For Raji, pride still matters

B.J. Raji had options. In fact, he had better ones than he’d had the year before, when he wasn’t coming off a major, season-ending injury.

“I actually, ironically, had more interest this time around than last year,” the Green Bay Packers veteran nose tackle explained following the first open organized team activity practice of the offseason earlier this week. “I’m talking about as far as the contending teams. I had two, three playoff teams.”

Not only that, but while Raji wouldn’t say so, one of the teams to show the most interest in him was none other than the defending Super Bowl-champion New England Patriots. They’d just parted ways with longtime starting nose tackle Vince Wilfork and saw Raji, an East Coast native who’d played at Boston College, as a younger replacement with lots of good football still to play – after a couple of down seasons and a ruptured biceps tendon that he suffered in preseason and wiped out all of 2014.

For some, a fresh start would have been in order. But not for Raji. Not after the way he’d seen the team’s season end – with the excruciatingly painful loss to Seattle in the NFC Championship Game – and not after he’d spent the season as a de facto assistant coach and glorified cheerleader.

“I just wasn’t comfortable leaving this place in the shape that it was in, the perception about the defense, the perception of myself,” Raji explained. “If I was going to leave this place, I wanted to be able to say, ‘Yeah, those guys really get it.’ I didn’t want to leave with questions. As a person, having a lot invested in this program, if it is ever time to leave, I want to leave on a good note.”

The ninth overall pick in the 2009 NFL Draft, last season was supposed to be Raji’s renaissance. He was moving back to nose tackle – his natural position – after shuttling up and down the Packers’ defensive line in previous years. He’d accepted a one-year, $4 million prove-it deal, and through the first three weeks of training camp, he was doing exactly that.

The old Raji – the playmaking, hip-shaking, State Farm ad-costarring Raji, circa 2010 – appeared to be back.

Then, Raji suffered the biceps injury, on a seemingly mundane play in the Packers’ Aug. 22 preseason game against Oakland. Talking with reporters this week, Raji blamed himself for the injury, explaining that he thought it was caused by a lack of flexibility. To rectify that, he got serious about the yoga classes he’d half-heartedly tried in the past, and he’s seeing results.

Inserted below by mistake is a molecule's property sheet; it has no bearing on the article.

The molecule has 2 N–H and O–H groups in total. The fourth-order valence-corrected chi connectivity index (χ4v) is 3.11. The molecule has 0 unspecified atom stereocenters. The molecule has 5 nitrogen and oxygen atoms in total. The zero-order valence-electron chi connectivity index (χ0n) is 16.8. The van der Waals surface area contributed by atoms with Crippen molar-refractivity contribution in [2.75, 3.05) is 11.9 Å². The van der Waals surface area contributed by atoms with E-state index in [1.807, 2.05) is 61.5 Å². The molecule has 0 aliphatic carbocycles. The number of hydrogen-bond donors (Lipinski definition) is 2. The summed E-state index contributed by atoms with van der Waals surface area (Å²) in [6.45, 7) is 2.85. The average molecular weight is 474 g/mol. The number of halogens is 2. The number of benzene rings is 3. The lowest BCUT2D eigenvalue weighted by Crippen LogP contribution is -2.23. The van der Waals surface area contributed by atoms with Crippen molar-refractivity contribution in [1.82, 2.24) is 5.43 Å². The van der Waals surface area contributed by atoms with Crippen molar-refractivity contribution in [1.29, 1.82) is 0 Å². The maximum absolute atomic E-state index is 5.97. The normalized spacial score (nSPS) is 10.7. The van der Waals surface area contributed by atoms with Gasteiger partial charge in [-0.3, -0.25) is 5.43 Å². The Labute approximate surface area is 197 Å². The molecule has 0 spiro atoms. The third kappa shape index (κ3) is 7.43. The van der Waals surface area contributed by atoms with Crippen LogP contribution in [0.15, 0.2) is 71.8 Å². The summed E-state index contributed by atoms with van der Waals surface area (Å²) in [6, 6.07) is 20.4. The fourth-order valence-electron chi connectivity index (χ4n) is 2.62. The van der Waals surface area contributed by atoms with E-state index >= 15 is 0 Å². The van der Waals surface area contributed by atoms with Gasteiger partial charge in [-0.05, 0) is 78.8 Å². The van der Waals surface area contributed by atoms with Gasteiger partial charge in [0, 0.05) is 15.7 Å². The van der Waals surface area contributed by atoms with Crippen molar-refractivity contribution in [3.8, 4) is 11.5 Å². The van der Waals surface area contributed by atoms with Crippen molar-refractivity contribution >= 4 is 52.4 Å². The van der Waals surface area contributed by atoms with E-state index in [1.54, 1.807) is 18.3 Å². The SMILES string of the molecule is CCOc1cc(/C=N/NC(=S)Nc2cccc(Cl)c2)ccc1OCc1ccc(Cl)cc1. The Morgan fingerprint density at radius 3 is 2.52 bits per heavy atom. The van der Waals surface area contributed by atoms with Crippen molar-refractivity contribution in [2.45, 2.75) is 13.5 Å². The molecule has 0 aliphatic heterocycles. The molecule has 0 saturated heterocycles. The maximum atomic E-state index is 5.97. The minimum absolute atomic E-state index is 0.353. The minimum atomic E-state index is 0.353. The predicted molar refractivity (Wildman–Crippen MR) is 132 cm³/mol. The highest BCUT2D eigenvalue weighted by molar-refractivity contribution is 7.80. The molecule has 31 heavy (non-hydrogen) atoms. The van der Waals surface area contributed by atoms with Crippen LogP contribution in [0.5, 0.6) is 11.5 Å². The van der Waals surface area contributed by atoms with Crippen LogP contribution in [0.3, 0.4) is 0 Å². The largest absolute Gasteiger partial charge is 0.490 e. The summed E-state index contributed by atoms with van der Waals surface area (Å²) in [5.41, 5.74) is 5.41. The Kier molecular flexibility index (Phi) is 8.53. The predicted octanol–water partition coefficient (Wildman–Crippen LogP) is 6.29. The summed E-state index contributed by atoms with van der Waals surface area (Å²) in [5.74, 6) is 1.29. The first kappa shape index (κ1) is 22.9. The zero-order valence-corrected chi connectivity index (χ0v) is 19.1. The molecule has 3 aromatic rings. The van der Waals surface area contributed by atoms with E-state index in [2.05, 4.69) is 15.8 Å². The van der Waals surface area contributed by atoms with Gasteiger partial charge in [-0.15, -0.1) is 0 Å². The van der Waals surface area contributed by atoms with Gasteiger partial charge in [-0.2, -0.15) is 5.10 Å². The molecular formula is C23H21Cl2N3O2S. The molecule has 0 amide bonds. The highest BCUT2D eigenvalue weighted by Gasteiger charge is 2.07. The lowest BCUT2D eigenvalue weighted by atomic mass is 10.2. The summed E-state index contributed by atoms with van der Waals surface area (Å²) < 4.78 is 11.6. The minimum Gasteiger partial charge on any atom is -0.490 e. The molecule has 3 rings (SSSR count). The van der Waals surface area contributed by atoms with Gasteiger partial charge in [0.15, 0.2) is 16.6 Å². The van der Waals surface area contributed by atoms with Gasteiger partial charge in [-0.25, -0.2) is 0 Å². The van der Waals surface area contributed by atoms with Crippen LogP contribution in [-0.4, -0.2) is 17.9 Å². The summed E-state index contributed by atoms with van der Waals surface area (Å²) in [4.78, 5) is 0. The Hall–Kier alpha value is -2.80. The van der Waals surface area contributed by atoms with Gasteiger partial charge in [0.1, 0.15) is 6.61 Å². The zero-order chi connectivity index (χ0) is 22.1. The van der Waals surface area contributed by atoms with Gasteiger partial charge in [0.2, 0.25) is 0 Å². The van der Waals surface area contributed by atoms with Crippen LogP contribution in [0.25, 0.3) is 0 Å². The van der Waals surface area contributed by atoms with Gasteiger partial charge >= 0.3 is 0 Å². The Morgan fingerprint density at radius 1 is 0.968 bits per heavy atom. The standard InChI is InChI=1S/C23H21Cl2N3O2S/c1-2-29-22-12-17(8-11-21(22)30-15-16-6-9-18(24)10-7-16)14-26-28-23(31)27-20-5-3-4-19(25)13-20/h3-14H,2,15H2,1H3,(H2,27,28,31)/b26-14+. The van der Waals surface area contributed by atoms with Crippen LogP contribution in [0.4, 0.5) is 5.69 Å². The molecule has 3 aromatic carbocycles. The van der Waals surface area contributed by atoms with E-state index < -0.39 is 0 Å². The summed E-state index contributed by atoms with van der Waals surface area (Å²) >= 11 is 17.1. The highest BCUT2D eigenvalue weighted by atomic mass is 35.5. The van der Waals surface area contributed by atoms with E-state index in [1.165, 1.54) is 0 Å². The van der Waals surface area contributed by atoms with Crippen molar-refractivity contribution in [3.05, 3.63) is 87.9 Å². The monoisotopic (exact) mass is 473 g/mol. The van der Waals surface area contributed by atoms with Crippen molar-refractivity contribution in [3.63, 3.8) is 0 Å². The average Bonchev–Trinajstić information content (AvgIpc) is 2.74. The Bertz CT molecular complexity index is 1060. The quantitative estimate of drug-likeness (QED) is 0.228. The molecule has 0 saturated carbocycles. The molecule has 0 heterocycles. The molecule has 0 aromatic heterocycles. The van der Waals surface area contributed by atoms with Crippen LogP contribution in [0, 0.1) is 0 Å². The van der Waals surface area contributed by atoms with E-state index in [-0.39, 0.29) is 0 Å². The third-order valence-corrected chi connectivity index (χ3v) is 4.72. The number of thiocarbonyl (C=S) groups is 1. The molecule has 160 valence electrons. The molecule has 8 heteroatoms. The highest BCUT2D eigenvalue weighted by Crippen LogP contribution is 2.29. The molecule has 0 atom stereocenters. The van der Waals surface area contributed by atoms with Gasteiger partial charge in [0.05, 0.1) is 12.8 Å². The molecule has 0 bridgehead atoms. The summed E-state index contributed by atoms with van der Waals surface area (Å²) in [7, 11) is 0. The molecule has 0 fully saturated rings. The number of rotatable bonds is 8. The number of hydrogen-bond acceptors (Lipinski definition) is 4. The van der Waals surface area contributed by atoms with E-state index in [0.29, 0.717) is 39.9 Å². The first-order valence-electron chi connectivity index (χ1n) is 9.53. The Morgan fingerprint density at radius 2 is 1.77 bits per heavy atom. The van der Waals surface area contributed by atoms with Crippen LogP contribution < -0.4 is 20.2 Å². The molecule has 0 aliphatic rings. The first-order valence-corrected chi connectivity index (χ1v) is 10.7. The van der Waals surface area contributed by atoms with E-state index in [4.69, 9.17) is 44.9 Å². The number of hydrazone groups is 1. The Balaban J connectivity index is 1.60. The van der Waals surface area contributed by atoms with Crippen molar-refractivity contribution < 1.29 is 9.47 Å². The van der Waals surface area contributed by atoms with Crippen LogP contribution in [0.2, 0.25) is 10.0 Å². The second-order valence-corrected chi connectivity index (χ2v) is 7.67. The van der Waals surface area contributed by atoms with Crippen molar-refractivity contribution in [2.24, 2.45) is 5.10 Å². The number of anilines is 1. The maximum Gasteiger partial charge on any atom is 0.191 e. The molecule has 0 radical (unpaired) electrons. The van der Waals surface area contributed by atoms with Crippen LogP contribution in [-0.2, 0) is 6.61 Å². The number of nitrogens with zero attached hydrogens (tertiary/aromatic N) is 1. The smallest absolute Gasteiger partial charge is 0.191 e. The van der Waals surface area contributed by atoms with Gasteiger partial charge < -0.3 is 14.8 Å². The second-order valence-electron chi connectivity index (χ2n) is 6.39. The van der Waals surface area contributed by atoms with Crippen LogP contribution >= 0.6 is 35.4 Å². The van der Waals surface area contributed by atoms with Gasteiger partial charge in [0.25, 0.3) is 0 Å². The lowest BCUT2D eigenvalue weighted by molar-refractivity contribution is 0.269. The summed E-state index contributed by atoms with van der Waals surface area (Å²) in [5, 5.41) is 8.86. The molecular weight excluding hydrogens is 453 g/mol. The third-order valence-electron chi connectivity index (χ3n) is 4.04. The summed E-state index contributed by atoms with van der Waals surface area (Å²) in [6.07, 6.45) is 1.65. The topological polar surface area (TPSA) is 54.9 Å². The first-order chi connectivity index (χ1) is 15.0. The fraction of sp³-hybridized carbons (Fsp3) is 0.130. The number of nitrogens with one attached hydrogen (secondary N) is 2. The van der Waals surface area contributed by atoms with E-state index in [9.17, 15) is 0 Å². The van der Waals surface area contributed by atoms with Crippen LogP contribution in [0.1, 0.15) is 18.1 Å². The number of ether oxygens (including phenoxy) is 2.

“With my [lack of] mobility I think that was one of the reasons I got hurt. My arm wasn’t able to bend back with the right proper flexion. I jumped on that and I’m going to make sure that doesn’t happen again,” explained Raji, who turns 29 on July 11.

“One of things I noticed when I did my self-scout was my range of motion and my flexion. I don’t know if you remember but back in 2010, 2011, I was 1,000-snap guy, I was an 80 percent [playing time] guy. And I guess all that wear and tear kind of stiffened my muscles. So I noticed that my range of motion and my flexion weren’t as good as when I first got here in ‘09. And even with our tests here, some of my numbers weren’t as good as when I was a rookie.”

Doctors gave Raji a six-month post-surgery recovery timeline, so when OTAs kicked off this week, he was raring to go. While teammates coming off major injuries were held back in certain areas – most notably 11-on-11 sessions – Raji was full-go for every drill and team period.

“It felt great, man – running around and hearing that whistle blow. I’m not standing around watching,” Raji said. “I actually running to different drills.”

But it’s not just where Raji is physically that has his coaches excited. While he was a good teammate and stuck around to support the rest of the defensive line – something that other players on season-ending injured reserve have not done in the past – and tried to take positives from that experience, it’s clear the year out of commission is fueling Raji, too.

“I like his attitude,” defensive coordinator Dom Capers said. “I felt last year he was having a good camp. And the thing about BJ is, he was here in all the meetings and everything last year when he was on injured reserve. I think when a guy goes through that, they’ve got that added incentive because they appreciate being able to be out there and compete.

“So, I like where BJ is at right now, and I hope he can get back and get started with the same kind of training camp he had last year. I’m excited about seeing him get back into things.”

As is Raji. He’s been assured by Capers and the defensive staff that he’ll play nose tackle, even with fellow inside man Letroy Guion having been re-signed. With a one-year, $1.75 million incentive-laden deal, Raji understands his role and believes he’s poised to have the type of season he’s sure he would’ve had last year.

“[I know] what this kid can do when he’s locked in. And I plan on displaying that,” Raji said. “I don’t anticipate getting 60 snaps a game again. I don’t anticipate that. But I do think this can be a great unit, and that’s the most important thing.”

Listen to Jason Wilde every weekday from 9 a.m. to 10 a.m. on “Green & Gold Today,” and follow him on Twitter at